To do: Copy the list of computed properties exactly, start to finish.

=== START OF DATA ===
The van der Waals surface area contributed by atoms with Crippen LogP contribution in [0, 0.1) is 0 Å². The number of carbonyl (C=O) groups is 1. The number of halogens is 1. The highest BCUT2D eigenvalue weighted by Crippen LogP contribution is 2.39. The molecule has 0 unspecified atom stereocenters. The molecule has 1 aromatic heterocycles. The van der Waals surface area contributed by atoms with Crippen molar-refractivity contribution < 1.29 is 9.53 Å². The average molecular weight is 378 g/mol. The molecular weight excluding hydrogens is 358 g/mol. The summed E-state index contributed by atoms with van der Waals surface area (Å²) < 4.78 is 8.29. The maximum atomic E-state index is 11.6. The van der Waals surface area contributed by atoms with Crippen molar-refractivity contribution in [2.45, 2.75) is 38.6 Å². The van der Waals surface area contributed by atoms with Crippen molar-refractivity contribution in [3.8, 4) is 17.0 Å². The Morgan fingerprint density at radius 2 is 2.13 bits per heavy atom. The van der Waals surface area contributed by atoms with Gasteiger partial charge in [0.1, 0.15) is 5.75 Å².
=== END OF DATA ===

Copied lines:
The van der Waals surface area contributed by atoms with Crippen LogP contribution in [0, 0.1) is 0 Å². The number of carbonyl (C=O) groups is 1. The number of halogens is 1. The highest BCUT2D eigenvalue weighted by Crippen LogP contribution is 2.39. The molecule has 0 unspecified atom stereocenters. The molecule has 1 aromatic heterocycles. The van der Waals surface area contributed by atoms with Crippen molar-refractivity contribution < 1.29 is 9.53 Å². The average molecular weight is 378 g/mol. The molecular weight excluding hydrogens is 358 g/mol. The summed E-state index contributed by atoms with van der Waals surface area (Å²) < 4.78 is 8.29. The maximum atomic E-state index is 11.6. The van der Waals surface area contributed by atoms with Crippen molar-refractivity contribution in [2.45, 2.75) is 38.6 Å². The van der Waals surface area contributed by atoms with Crippen molar-refractivity contribution in [3.8, 4) is 17.0 Å². The Morgan fingerprint density at radius 2 is 2.13 bits per heavy atom. The van der Waals surface area contributed by atoms with Gasteiger partial charge in [0.1, 0.15) is 5.75 Å².